There are several PM&T areas, which in 2013 were: Business, Projects, Technical, and Management and Infrastructure. Each PM&T area encompasses a number of PM&Ts, each of which conducts the practical work of capability development within different operational or technology areas. The largest resources for capability development are invested in technology operations.

A focus directive is established for each PM&T area, describing how the practical work is to be conducted in the coming budget year.

Based on the focus directive, the various PM&Ts prepare a plan and select a number of areas on which to focus. This plan is prepared on the basis of a specified budget framework, which may be adjusted upwards or downwards for each individual PM&T. This is done once there is a joint overall assessment for each PM&T area.

This work takes into account any ongoing change projects that will need to continue into the coming budget year. It is also common for a change project to lead to continued development in the form of new change projects. Accordingly, it is important to have a well described map and structure for how capability development is to be conducted within each PM&T. This work is conducted in cooperation with the line organisation and the product development projects.

The basis for this planning comprises a consolidated project portfolio of all conducted, ongoing and planned change projects. The project portfolio is continually updated. The project portfolio contains a number of details about the change projects. Particularly important factual information in this context includes information about request initiators, the type of change project, economic facts, plans for deliveries over time, and the status of the various change projects.

In addition to suggesting which initiatives ought to be conducted over the next 1–2 years, an assessment should also be done to determine which initiatives ought to be conducted over the coming 3–5 years and what the goals are over the next
5–10 years in order to increase organisational capabilities.

In international capability development projects, checks should be carried out against the applicable laws and regulations in the relevant countries.

Capability development over a five-year cycle

An overall focus directive is also defined here at the business unit level, relating to development for the coming five years. This focus directive consists of an organisational development plan.

The organisational development plan is a prerequisite for the planning of all capability development, and directs the planning of each PM&T area’s more long-term organisational capabilities. Each PM&T area and its PM&Ts are responsible for producing a five-year capability development plan, called a roadmap.

Roadmap

Within the Technology PM&T area, each PM&T defined the capabilities forming the basis for the support to be provided to the line organisation and product development projects over the coming five-year period. For each such capability, a description should be made of the delivery or deliveries that should take place. Also for each capability, a level of ambition should be set for annual capability development; in addition, all documentation forming the basis for the choice of capabilities should be present and specified.

Each PM&T within the Technology PM&T area had five focus areas to direct their initiatives towards. These were:

  1. Value streams
  2. Processes
  3. Methodology and working procedures (how people generally work)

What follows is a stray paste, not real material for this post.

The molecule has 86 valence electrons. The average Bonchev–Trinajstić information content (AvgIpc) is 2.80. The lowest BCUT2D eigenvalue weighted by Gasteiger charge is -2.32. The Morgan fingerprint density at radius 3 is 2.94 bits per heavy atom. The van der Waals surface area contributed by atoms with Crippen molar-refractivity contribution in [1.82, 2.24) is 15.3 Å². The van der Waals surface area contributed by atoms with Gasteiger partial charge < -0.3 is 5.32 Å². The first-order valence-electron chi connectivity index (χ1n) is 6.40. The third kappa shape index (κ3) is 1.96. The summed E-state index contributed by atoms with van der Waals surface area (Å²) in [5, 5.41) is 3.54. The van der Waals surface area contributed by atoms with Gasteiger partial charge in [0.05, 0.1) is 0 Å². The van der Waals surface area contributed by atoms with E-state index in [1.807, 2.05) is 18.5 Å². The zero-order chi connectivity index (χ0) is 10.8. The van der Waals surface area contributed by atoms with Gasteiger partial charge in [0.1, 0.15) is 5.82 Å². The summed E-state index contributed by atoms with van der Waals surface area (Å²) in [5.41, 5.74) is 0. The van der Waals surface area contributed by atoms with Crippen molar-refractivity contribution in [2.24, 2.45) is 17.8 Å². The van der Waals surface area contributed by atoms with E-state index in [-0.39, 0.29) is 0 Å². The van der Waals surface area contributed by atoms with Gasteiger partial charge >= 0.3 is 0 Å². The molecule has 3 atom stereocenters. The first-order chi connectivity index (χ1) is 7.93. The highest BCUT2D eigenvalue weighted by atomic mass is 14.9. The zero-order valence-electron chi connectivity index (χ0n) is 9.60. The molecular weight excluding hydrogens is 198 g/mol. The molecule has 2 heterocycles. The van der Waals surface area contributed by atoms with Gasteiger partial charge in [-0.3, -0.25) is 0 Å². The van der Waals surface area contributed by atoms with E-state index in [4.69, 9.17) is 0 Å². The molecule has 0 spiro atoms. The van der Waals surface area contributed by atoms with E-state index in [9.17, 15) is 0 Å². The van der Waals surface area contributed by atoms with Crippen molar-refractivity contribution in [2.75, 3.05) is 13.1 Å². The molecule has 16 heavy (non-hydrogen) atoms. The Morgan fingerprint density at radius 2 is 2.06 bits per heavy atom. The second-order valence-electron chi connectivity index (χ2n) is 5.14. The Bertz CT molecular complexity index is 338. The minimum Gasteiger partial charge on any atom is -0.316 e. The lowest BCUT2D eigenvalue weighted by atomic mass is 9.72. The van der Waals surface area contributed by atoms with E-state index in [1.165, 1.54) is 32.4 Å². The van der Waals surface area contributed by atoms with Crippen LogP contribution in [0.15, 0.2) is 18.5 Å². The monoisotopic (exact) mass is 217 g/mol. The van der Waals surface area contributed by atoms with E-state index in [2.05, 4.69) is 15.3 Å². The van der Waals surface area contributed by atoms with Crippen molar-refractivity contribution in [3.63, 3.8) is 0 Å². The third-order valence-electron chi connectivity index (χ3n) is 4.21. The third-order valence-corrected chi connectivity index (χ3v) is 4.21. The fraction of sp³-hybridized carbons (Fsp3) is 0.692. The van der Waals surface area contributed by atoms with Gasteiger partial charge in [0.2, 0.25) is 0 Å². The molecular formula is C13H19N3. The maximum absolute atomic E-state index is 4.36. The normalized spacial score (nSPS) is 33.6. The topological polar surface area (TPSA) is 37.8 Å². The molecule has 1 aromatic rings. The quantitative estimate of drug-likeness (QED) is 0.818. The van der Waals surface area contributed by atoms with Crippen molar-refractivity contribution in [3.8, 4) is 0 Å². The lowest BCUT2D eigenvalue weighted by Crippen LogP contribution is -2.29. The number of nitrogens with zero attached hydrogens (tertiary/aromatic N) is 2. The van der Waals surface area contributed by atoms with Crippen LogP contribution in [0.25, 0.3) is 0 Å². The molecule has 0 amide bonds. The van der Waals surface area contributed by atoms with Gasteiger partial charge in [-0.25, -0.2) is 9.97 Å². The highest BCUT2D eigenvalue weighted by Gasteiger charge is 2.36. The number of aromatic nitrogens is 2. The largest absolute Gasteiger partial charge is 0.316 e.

4. IT tools, systems and near-tool methodologies (how people work within a particular system)
  5. Expertise

Sample roadmaps

Sample roadmaps for a PM&T area can be obtained from the Technology PM&T area. The sample is illustrated by the Systems Characteristics PM&T.

The basis for the definition of a roadmap within the Technology PM&T area consisted of the various phases of the development process and the value stream created. It is within the development process that each PM&T will carry out different types of capability development.

 

The figure illustrates how roadmap focus has been defined within the Systems Characteristics PM&T.

From the roadmap relating to the Systems Characteristics PM&T, the capability initiatives to be carried out for each focus area were defined.

Focus area 1 – Value stream

For year 1, the coming budget year, initiatives were defined within two areas: value flow analysis relating to attribute handling and LCC as a control mechanism in development flow. For years 2–5, initiatives focused on securing methodology for the management of objectives in the value stream.

In order to reach the goal defined within the business unit’s strategy for future organisational capabilities, the following should have been adopted: attribute handling between requirement specification and validation controlled via the budget.

Focus area 2 – Processes

For year 1, the coming budget year, initiatives were defined within two areas: value flow analysis relating to attribute handling and LCC as a control mechanism in development flow.

For years 2–5, initiatives were focused on supporting work on methodology for the management of objectives in relevant processes.

The objective for achieving the business unit’s strategy for future organisational capabilities was defined as follows: working on the production, handling, verification and validation of product attributes is clear in process descriptions.

Focus area 3 – Methodology and working procedures

For year 1, the coming budget year, initiatives were defined within five areas as follows:

  1. Initiating methodology and tools within new administration areas.
  2. Introducing integration-driven development.
  3. Introducing validation-based management of objectives.
  4. Further developing methodology for analysing and managing development within Gripen.
  5. Further developing methodology within the Advanced Design administration area.